Before Raizo turns against Ozunu, the old man hires him as an assassin. While on the job, Raizo slams a man’s head into a toilet bowl so forcefully and repeatedly that both porcelain and flesh break up as the camera zooms in.

A torch is thrown into someone’s eye. Children are beaten with sticks and shown with large scars all over their often bloodied torsos. Preteen Raizo’s feet are beaten into a bloody pulp after he fails a ninja exercise. Ozunu uses ninja torture tactics to slip his hand into Raizo’s abdomen and manipulate his organs, causing the young man excruciating pain and nearly killing him.

Crude or Profane Language

The f-word gets screamed or exclaimed close to a dozen times. The s-word is lobbed more than a half-dozen times in English and once in German. God’s and Jesus’ names are abused a handful of times each. Other profanities include "a‑‑" and "d‑‑n."

Drug and Alcohol Content

Somebody drinks hard liquor straight from the bottle. Mika and Raizo smoke cigarettes to change their scent and throw off the bloodhound-like ninjas.

Other Negative Elements

Ozunu teaches his charges to feel no pity or weakness. In fact, he teaches them to feel nothing at all. In his economy, experiencing suffering is a character flaw.

We hear a man urinating in a bathroom scene. Despite his determination to protect Mika, Raizo is set up by other Europol agents and held in chains. A tattoo artist’s bloody work is shown close-up.


Before I saw this movie, a friend announced that her 5-year-old son had given her a balloon hat for her birthday and said, "This is for you, so you can be a big princess … or a ninja."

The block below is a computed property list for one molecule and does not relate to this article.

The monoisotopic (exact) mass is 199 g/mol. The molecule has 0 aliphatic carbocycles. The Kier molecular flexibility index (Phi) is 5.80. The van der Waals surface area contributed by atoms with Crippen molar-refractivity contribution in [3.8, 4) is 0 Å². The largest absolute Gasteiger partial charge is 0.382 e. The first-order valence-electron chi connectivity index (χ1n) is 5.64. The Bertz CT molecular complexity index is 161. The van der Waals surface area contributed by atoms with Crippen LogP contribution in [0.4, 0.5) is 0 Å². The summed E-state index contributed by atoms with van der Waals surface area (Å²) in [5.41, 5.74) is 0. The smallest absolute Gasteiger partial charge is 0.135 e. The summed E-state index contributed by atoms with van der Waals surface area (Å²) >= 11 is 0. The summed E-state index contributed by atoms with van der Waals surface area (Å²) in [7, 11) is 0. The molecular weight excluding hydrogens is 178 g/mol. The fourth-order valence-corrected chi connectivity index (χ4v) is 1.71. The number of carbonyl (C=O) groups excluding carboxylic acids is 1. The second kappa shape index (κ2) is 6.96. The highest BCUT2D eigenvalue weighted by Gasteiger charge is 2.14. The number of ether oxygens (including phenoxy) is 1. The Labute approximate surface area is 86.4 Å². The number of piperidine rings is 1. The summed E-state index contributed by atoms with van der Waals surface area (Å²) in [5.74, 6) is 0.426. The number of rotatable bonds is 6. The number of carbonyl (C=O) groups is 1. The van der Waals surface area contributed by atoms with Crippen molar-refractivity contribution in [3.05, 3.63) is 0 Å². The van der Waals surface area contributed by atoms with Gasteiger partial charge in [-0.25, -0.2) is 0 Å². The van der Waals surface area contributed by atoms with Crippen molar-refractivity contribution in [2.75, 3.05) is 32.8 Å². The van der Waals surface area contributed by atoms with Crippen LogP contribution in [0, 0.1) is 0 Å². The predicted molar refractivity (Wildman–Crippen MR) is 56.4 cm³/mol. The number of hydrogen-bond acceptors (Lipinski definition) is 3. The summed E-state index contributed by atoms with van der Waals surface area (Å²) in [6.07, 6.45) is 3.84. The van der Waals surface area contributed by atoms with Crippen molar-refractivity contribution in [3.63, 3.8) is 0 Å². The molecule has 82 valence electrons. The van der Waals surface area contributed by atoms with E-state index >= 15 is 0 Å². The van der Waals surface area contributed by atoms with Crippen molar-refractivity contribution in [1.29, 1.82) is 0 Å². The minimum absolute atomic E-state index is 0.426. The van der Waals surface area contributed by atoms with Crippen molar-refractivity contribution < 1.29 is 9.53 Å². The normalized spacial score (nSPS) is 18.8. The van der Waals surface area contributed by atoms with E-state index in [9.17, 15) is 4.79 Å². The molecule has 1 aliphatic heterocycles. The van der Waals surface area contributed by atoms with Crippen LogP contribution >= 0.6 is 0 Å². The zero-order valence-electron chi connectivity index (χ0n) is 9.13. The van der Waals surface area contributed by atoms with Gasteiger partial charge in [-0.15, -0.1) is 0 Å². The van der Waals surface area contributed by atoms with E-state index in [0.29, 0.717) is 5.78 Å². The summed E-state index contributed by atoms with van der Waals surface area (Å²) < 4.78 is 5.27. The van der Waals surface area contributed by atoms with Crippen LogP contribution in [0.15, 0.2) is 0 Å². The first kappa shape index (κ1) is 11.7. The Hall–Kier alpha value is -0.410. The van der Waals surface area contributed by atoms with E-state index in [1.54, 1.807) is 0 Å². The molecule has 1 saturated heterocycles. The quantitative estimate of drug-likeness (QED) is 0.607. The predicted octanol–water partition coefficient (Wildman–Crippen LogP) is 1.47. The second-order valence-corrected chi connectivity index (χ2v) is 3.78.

Once I stopped chuckling, I jokingly urged her to "be the ninja." I mean, they do look good in black, and who wouldn’t want to be able to disappear at will or scale buildings undetected? This is Spider-Man territory, right?

Wrong. After watching Ninja Assassin, boy do I wish I’d told her to be the princess.

As Lord Orzunu says repeatedly, "Weakness compels strength. Betrayal begets blood." I’d like to rephrase that: "Ninja Assassin compels poor acting, tedium and senseless, bloodthirsty revenge. Faithfulness to its genre likely begets poor taste and utter cognitive and ethical vacuity."

I’ll gladly admit that watching Ninja Assassin was a test of endurance for me. My continual thought was, Is it over? Is it over? Is it over? Please let it be over. This is ridiculous and destructive. It eventually was over. Now I just wish the genre to which it belongs—a genre that offers little to nothing in terms of character development, plot or acting—was over.

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Summary Advisory

Plot Summary

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Readability Age Range



Rain as Raizo, Ben Miles as Maslow, Naomie Harris as Mika, Sho Kosugi as Ozunu, Rick Yune as Takeshi; Anna Sawai as Kiriko


James McTeigue ( )


Warner Bros.



Record Label



In Theaters

November 25, 2009

On Video

March 16, 2010

Year Published



Meredith Whitmore

We hope this review was both interesting and useful. Please share it with family and friends who would benefit from it as well.